Chapter thirty-five


1. Why does Tata Ndu want to marry Rachel? What does this suggest about his character?

Although Nathan considers Tata Ndu his archenemy, Tata Ndu is not without compassion for the plight of the Prices. It is obvious that all of the Prices are thin and unhealthy because of the drought, and Tata Ndu wishes to help the Price family make ends meet. Since he knows Nathan is too proud to accept gifts, especially from him, the chief begins bargaining for Ra-chel’s hand in marriage, presenting the Prices with gifts of food. This action reveals that the chief is not without compassion or sympathy, and that he wants to help the Prices survive even though Nathan treats him as if he were evil.

Chapter thirty-six


  1. What is peculiar to Leah about the native system of government?

Unlike the system to which she is accustomed, the village of Kilanga does not govern itself on the idea that the majority rules. Rather, the inhabitants of the village argue, make deals, discuss, and debate until everyone is in agreement. The village requires unanimity before any major decision is reached. Leah finds this peculiar because she is unfamiliar with it as a system of governance.

  1. What do the Prices find stuck to the wall behind Ruth May’s bed?

They discover all of Ruth May’s quinine pills, one for every week they have been in the Congo. It becomes obvious to the Prices that Ruth May must have malaria.


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Chapter thirty-seven


1. Look at the last paragraph of the chapter, in which Rachel says, “I prefer to remain anomalous.” How is this particular malapropism significant, and how do Rachel’s continued malapropisms define her character?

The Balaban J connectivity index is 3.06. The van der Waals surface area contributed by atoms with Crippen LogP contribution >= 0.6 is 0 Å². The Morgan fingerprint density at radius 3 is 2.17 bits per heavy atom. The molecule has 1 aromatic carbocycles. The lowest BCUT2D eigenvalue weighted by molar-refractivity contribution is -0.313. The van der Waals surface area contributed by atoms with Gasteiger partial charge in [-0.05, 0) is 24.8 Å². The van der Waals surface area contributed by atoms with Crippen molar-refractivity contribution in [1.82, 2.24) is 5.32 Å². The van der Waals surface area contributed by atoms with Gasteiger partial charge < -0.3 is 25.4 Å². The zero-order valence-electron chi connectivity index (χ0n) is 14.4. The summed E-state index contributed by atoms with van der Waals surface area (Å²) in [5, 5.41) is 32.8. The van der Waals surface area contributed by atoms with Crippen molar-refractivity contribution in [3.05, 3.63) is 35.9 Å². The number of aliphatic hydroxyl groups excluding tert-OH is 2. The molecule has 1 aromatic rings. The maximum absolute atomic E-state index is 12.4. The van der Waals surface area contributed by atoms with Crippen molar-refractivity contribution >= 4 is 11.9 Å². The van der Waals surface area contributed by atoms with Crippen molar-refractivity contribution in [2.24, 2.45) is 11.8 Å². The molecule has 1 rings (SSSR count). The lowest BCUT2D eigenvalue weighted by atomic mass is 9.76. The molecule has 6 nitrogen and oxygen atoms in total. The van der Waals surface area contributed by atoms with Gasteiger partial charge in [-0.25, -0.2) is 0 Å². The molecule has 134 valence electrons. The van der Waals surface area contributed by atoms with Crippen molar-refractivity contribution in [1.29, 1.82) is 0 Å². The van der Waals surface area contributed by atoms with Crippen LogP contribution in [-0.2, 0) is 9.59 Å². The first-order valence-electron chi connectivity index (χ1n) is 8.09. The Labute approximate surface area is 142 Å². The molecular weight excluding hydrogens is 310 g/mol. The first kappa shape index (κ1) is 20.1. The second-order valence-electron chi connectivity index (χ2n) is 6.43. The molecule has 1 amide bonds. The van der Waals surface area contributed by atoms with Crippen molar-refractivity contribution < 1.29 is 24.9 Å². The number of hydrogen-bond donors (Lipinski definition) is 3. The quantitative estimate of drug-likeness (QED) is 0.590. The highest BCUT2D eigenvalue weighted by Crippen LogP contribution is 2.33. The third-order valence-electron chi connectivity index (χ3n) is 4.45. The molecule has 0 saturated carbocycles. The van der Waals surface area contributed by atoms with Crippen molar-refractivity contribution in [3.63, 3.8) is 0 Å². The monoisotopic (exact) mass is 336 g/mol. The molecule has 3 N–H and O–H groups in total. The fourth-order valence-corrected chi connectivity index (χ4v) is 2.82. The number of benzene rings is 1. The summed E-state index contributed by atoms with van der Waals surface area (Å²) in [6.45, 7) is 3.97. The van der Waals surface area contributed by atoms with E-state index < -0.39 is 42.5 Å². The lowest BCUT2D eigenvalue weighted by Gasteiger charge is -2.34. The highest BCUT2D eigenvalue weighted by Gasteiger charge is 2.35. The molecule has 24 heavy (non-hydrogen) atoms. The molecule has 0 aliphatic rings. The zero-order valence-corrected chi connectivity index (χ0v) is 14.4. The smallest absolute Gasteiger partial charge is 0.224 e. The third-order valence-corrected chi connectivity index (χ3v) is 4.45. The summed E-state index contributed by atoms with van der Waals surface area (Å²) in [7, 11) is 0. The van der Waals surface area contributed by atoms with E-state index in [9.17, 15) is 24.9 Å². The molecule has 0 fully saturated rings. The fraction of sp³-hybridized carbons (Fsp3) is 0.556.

Rachel certainly means to say “anonymous” instead of “anomalous.” However, her mistaken use of language reveals a lot about her character. Rachel is obviously vain and not terribly concerned with education. She wishes to return to Georgia and lead a normal, American life, forgetting entirely about Africa. However, anomalous means deviating from what is standard, normal, or expected. This is exactly the opposite of what Rachel wants for her life. The irony inherent in her malapropisms indicates that Rachel is quite oblivious to the world around her. Her self-centered nature has not changed a bit since her arrival in the Congo.

Chapter thirty-eight

Ruth May

  1. How does circumcision become a point of discussion for the Prices? How do Nathan and Orleanna respond?

In the Congo, it is apparently a requirement before marriage for a woman to undergo circum­cision (which Ruth May mistakenly hears as “circus mission”). Both Orleanna and Nathan are horrified by the idea. Tellingly, Nathan uses this practice of circumcision as evidence of how much he still needs to teach the Congolese. Orleanna points out his hypocrisy, as this is the first time he’s demonstrated any concern at all for women. Yet he still neglects his daugh­ters, endangering their lives by choosing to remain in the Congo.

  1. In this chapter, Ruth May chooses where she will disappear if she uses her nkisi. Where does she choose?